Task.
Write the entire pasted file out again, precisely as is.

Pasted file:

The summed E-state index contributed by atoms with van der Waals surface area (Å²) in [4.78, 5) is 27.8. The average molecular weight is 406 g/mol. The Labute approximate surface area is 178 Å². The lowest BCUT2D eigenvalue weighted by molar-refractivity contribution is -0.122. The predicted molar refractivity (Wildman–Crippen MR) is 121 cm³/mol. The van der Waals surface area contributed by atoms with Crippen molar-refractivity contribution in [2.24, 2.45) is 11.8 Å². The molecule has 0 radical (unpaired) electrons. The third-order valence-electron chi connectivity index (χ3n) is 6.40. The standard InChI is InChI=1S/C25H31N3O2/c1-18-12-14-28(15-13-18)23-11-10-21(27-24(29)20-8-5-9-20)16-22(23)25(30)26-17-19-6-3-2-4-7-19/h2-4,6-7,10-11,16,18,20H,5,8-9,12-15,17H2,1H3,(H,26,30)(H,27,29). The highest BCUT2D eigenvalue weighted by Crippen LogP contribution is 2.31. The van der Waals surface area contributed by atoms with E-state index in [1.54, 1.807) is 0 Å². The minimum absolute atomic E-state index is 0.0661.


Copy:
The summed E-state index contributed by atoms with van der Waals surface area (Å²) in [4.78, 5) is 27.8. The average molecular weight is 406 g/mol. The Labute approximate surface area is 178 Å². The lowest BCUT2D eigenvalue weighted by molar-refractivity contribution is -0.122. The predicted molar refractivity (Wildman–Crippen MR) is 121 cm³/mol. The van der Waals surface area contributed by atoms with Crippen molar-refractivity contribution in [2.24, 2.45) is 11.8 Å². The molecule has 0 radical (unpaired) electrons. The third-order valence-electron chi connectivity index (χ3n) is 6.40. The standard InChI is InChI=1S/C25H31N3O2/c1-18-12-14-28(15-13-18)23-11-10-21(27-24(29)20-8-5-9-20)16-22(23)25(30)26-17-19-6-3-2-4-7-19/h2-4,6-7,10-11,16,18,20H,5,8-9,12-15,17H2,1H3,(H,26,30)(H,27,29). The highest BCUT2D eigenvalue weighted by Crippen LogP contribution is 2.31. The van der Waals surface area contributed by atoms with E-state index in [1.54, 1.807) is 0 Å². The minimum absolute atomic E-state index is 0.0661.